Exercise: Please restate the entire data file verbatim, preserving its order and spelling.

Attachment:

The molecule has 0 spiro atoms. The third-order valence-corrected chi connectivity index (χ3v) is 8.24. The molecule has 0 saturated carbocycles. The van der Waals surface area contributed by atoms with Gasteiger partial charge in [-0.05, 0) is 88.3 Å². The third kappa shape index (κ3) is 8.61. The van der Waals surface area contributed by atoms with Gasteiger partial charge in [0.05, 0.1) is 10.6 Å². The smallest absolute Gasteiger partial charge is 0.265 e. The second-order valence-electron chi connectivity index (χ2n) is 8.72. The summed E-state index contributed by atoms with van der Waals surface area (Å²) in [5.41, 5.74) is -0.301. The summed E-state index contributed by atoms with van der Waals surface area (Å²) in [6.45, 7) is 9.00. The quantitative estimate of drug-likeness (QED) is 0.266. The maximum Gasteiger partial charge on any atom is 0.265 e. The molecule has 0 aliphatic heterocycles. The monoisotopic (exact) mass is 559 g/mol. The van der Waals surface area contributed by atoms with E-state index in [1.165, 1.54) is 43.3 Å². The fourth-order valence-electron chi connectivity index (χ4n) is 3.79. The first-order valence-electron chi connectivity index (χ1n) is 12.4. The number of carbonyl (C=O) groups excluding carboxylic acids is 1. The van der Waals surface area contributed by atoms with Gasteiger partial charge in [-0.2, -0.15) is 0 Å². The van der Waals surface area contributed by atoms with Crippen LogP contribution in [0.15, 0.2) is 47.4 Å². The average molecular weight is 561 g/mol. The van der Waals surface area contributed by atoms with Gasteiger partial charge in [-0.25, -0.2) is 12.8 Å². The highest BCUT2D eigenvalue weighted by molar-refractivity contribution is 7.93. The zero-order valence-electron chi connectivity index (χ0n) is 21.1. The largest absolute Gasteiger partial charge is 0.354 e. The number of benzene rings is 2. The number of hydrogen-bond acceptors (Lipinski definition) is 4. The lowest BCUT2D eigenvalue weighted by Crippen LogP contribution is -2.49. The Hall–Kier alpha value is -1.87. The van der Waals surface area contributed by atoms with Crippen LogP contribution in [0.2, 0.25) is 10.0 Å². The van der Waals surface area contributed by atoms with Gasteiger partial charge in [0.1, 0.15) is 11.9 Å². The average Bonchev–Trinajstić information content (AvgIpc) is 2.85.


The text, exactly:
The molecule has 0 spiro atoms. The third-order valence-corrected chi connectivity index (χ3v) is 8.24. The molecule has 0 saturated carbocycles. The van der Waals surface area contributed by atoms with Gasteiger partial charge in [-0.05, 0) is 88.3 Å². The third kappa shape index (κ3) is 8.61. The van der Waals surface area contributed by atoms with Gasteiger partial charge in [0.05, 0.1) is 10.6 Å². The smallest absolute Gasteiger partial charge is 0.265 e. The second-order valence-electron chi connectivity index (χ2n) is 8.72. The summed E-state index contributed by atoms with van der Waals surface area (Å²) in [5.41, 5.74) is -0.301. The summed E-state index contributed by atoms with van der Waals surface area (Å²) in [6.45, 7) is 9.00. The quantitative estimate of drug-likeness (QED) is 0.266. The maximum Gasteiger partial charge on any atom is 0.265 e. The molecule has 0 aliphatic heterocycles. The monoisotopic (exact) mass is 559 g/mol. The van der Waals surface area contributed by atoms with E-state index in [1.165, 1.54) is 43.3 Å². The fourth-order valence-electron chi connectivity index (χ4n) is 3.79. The first-order valence-electron chi connectivity index (χ1n) is 12.4. The number of carbonyl (C=O) groups excluding carboxylic acids is 1. The van der Waals surface area contributed by atoms with Gasteiger partial charge in [-0.2, -0.15) is 0 Å². The van der Waals surface area contributed by atoms with Crippen LogP contribution in [0.15, 0.2) is 47.4 Å². The average molecular weight is 561 g/mol. The van der Waals surface area contributed by atoms with Gasteiger partial charge in [-0.25, -0.2) is 12.8 Å². The highest BCUT2D eigenvalue weighted by molar-refractivity contribution is 7.93. The zero-order valence-electron chi connectivity index (χ0n) is 21.1. The largest absolute Gasteiger partial charge is 0.354 e. The number of benzene rings is 2. The number of hydrogen-bond acceptors (Lipinski definition) is 4. The lowest BCUT2D eigenvalue weighted by Crippen LogP contribution is -2.49. The Hall–Kier alpha value is -1.87. The van der Waals surface area contributed by atoms with Crippen LogP contribution in [0.2, 0.25) is 10.0 Å². The van der Waals surface area contributed by atoms with Gasteiger partial charge in [0.1, 0.15) is 11.9 Å². The average Bonchev–Trinajstić information content (AvgIpc) is 2.85.